Federal Reserve district bank presidents James Bullard of St. Louis and Dennis Lockhart of Atlanta voiced opposition to any new round of bond purchases by the Fed amid signs of strengthening economic growth.
“We should hold the balance sheet where it is for the time being and watch how the economy evolves,” Lockhart said today in a speech in Washington. Bullard said in a speech in Hong Kong that with Fed policy “on pause, it may be a good time to take stock of whether we may be at a turning point.”
The remarks from Lockhart and Bullard, who have never dissented from a decision by the Federal Open Market Committee, reflect broadening sentiment on the panel that further easing may currently not be necessary. The Fed has held interest rates near zero since 2008 and purchased $2.3 trillion in bonds to spur growth after unemployment rose to as high as 10 percent in 2009. The jobless rate is now 8.3 percent.
The Fed is hosting a conference in Washington today and tomorrow to examine challenges for central bankers including the use of asset purchases to sustain liquidity during times of financial turmoil. Chairman Ben S. Bernanke opened the gathering by saying central bankers “have had to deploy a variety of new tools and approaches to carry out their responsibilities regarding monetary policy and the provision of liquidity, tools about which we still have more to learn.”
The Fed chairman didn’t indicate if he sees a need for a new asset-purchase program.
The economy expanded at a 3 percent annual rate in the fourth quarter, the fastest pace in more than a year, as households spent more freely, the government reported. Growth will probably slow to 2 percent this quarter, according to the median of 72 economists’ forecasts in a Bloomberg News survey from March 9 to March 13.
About 1.2 million jobs were created in the past six months, the most since the same period ended May 2006, Labor Department figures show.
Michael Feroli, chief U.S. economist at JPMorgan Chase, said he doesn’t believe the central bank wants to push forward with quantitative easing “given where the inflation data are.”
“If I am wrong, I think they would start signaling it in speeches,” he said. “There are certainly plenty of opportunities to do that.”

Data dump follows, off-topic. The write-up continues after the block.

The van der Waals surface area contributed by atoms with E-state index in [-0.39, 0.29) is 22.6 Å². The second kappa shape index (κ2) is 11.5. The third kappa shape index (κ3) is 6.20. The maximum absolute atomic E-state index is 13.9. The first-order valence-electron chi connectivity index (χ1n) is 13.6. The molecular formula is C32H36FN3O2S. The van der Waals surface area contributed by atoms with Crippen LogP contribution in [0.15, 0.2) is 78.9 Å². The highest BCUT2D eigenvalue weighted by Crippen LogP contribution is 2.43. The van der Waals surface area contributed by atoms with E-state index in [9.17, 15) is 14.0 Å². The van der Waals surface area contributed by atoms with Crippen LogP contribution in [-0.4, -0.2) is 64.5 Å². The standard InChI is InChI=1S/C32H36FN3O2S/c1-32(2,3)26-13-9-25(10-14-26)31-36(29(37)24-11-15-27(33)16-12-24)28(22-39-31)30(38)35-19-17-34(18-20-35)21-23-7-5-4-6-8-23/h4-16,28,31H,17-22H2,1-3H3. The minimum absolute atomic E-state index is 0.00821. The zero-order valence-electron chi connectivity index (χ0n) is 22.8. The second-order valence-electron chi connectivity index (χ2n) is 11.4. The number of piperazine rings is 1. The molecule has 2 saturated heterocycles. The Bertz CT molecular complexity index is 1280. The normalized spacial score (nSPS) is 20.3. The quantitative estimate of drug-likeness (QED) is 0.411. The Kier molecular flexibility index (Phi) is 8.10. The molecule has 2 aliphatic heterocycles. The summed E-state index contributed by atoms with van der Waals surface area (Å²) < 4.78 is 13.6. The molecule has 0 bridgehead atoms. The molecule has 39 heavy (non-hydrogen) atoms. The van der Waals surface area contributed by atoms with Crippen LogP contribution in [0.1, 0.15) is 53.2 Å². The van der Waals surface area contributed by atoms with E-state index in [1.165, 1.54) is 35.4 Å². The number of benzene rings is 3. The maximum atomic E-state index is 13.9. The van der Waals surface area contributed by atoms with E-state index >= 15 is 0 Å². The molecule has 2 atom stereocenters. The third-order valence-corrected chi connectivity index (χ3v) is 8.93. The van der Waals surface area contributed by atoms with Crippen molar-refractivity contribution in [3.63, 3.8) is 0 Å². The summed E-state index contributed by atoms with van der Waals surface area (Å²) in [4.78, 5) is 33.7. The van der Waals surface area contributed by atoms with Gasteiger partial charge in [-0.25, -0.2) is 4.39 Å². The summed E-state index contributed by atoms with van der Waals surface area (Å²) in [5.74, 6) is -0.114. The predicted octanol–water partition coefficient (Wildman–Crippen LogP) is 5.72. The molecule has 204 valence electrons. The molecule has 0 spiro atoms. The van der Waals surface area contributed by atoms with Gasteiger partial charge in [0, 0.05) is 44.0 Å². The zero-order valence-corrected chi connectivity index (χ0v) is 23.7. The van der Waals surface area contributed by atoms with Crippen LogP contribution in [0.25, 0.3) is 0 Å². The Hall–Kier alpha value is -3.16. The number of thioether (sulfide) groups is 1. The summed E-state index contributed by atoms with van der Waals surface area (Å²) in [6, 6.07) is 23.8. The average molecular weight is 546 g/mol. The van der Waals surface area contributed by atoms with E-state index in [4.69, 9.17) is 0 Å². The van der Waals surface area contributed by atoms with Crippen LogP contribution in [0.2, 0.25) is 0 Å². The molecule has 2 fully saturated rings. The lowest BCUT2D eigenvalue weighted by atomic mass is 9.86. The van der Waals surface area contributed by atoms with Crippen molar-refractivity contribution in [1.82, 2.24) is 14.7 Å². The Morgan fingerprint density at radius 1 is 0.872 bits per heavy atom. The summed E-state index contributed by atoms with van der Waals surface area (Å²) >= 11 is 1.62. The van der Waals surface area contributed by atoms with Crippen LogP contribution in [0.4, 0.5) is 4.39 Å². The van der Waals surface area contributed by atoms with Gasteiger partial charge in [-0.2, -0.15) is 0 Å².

Dean Maki, chief U.S. economist for Barclays Capital Inc. and Julia Coronado, chief economist for North America at BNP Paribas, also don’t currently see a prospect that the Fed will provide more stimulus.
“There is little reason to ease further,” Maki said in an interview at the Fed conference titled, “Central Banking: Before, During, and After the Crisis.” The Fed is unlikely to take the option off the table entirely as their outlook might change if the economy deteriorates.
“I would expect QE3 if the growth or employment data turn significantly weaker,” he said.
Coronado said a new round of bond purchases “would require at least a softening in the data,” and that “a moderation in the pace of hiring combined with lackluster activity could do the trick.”
“A pickup in global financial market tensions could also help tip the scales,” she said in an interview at the central bank’s conference.
U.S. stocks rose as energy companies and oil rallied on a report that sanctions will reduce Iranian crude exports by 300,000 barrels a day.
The Standard & Poor’s 500 Index increased 0.3 percent at 1,397.11 at 4 p.m. in New York. The yield on the 10-year Treasury note dropped to 2.23 percent from 2.28 percent yesterday.
New York Fed President William C. Dudley stopped short of voicing an opinion on the option of new bond buying in a March 19 speech. “Nothing has been decided” on more bond purchases, he said, adding that while economic reports have improved, it’s “far too soon to conclude that we are out of the woods.”
As president of the New York Fed, Dudley holds a permanent vote on monetary policy decisions. The other Fed presidents rotate voting on policy this year. Atlanta’s Lockhart holds a vote, while Bullard votes next year.
Only Chicago Fed President Charles Evans has favored new stimulus in recent speeches.
“Clearly, more accommodation would be appropriate” because currently “the unemployment rate is substantially above reasonable measures of the natural rate,” Evans said yesterday in a speech in Washington.
-- With assistance from Steve Matthews in Atlanta. Editors: James Tyson, Kevin Costelloe